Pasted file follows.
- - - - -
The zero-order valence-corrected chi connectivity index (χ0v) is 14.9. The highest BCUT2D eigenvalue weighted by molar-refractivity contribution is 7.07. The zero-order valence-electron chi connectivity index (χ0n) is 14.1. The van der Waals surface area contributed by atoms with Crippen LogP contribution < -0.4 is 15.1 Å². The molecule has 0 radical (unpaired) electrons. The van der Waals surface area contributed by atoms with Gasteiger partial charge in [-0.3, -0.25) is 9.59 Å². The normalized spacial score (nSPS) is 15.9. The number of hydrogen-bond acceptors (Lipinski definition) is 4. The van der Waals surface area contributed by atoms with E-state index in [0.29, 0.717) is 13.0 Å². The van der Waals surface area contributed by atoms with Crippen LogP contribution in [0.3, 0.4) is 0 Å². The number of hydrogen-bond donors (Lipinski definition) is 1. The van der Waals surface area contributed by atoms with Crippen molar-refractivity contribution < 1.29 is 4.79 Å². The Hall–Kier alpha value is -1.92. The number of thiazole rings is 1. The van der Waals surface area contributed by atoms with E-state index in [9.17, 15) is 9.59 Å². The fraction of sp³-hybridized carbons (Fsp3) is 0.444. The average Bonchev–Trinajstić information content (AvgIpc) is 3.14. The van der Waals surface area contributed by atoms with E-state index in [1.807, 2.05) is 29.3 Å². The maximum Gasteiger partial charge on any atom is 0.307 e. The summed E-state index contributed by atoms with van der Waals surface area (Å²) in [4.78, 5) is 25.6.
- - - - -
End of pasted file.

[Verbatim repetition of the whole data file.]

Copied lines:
The zero-order valence-corrected chi connectivity index (χ0v) is 14.9. The highest BCUT2D eigenvalue weighted by molar-refractivity contribution is 7.07. The zero-order valence-electron chi connectivity index (χ0n) is 14.1. The van der Waals surface area contributed by atoms with Crippen LogP contribution < -0.4 is 15.1 Å². The molecule has 0 radical (unpaired) electrons. The van der Waals surface area contributed by atoms with Gasteiger partial charge in [-0.3, -0.25) is 9.59 Å². The normalized spacial score (nSPS) is 15.9. The number of hydrogen-bond acceptors (Lipinski definition) is 4. The van der Waals surface area contributed by atoms with E-state index in [0.29, 0.717) is 13.0 Å². The van der Waals surface area contributed by atoms with Crippen LogP contribution in [0.3, 0.4) is 0 Å². The number of hydrogen-bond donors (Lipinski definition) is 1. The van der Waals surface area contributed by atoms with Crippen molar-refractivity contribution < 1.29 is 4.79 Å². The Hall–Kier alpha value is -1.92. The number of thiazole rings is 1. The van der Waals surface area contributed by atoms with E-state index in [9.17, 15) is 9.59 Å². The fraction of sp³-hybridized carbons (Fsp3) is 0.444. The average Bonchev–Trinajstić information content (AvgIpc) is 3.14. The van der Waals surface area contributed by atoms with E-state index in [1.807, 2.05) is 29.3 Å². The maximum Gasteiger partial charge on any atom is 0.307 e. The summed E-state index contributed by atoms with van der Waals surface area (Å²) in [4.78, 5) is 25.6.